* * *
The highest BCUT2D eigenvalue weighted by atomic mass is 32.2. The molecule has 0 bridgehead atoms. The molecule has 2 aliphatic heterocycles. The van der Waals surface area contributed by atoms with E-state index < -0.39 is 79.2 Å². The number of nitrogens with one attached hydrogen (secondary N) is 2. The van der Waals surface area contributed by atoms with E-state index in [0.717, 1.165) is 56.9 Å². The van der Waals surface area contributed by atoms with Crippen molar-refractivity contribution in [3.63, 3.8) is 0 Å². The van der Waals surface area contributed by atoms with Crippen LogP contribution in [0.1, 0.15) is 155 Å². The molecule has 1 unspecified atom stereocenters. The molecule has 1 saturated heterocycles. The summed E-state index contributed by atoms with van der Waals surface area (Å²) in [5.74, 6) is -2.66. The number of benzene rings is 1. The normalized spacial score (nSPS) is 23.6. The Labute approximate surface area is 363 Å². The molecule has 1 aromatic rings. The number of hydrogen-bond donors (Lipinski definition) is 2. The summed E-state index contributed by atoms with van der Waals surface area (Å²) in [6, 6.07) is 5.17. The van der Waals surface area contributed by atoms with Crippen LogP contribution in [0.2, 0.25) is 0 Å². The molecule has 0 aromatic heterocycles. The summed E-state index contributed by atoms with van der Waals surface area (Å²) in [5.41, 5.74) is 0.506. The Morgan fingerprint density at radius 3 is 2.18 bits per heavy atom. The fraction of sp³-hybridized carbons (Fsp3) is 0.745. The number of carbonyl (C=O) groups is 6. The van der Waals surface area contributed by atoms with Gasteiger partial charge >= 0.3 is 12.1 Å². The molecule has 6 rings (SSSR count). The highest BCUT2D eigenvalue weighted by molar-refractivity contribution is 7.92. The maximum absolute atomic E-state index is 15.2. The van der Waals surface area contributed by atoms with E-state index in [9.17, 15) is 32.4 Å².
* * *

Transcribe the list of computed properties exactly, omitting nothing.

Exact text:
The highest BCUT2D eigenvalue weighted by atomic mass is 32.2. The molecule has 0 bridgehead atoms. The molecule has 2 aliphatic heterocycles. The van der Waals surface area contributed by atoms with E-state index < -0.39 is 79.2 Å². The number of nitrogens with one attached hydrogen (secondary N) is 2. The van der Waals surface area contributed by atoms with E-state index in [0.717, 1.165) is 56.9 Å². The van der Waals surface area contributed by atoms with Crippen molar-refractivity contribution in [3.63, 3.8) is 0 Å². The van der Waals surface area contributed by atoms with Crippen LogP contribution in [0.1, 0.15) is 155 Å². The molecule has 1 unspecified atom stereocenters. The molecule has 1 saturated heterocycles. The summed E-state index contributed by atoms with van der Waals surface area (Å²) in [5.74, 6) is -2.66. The number of benzene rings is 1. The normalized spacial score (nSPS) is 23.6. The Labute approximate surface area is 363 Å². The molecule has 1 aromatic rings. The number of hydrogen-bond donors (Lipinski definition) is 2. The summed E-state index contributed by atoms with van der Waals surface area (Å²) in [6, 6.07) is 5.17. The van der Waals surface area contributed by atoms with Crippen LogP contribution in [0.2, 0.25) is 0 Å². The molecule has 0 aromatic heterocycles. The summed E-state index contributed by atoms with van der Waals surface area (Å²) in [5.41, 5.74) is 0.506. The Morgan fingerprint density at radius 3 is 2.18 bits per heavy atom. The fraction of sp³-hybridized carbons (Fsp3) is 0.745. The number of carbonyl (C=O) groups is 6. The van der Waals surface area contributed by atoms with Gasteiger partial charge >= 0.3 is 12.1 Å². The molecule has 6 rings (SSSR count). The highest BCUT2D eigenvalue weighted by molar-refractivity contribution is 7.92. The maximum absolute atomic E-state index is 15.2. The van der Waals surface area contributed by atoms with E-state index in [9.17, 15) is 32.4 Å².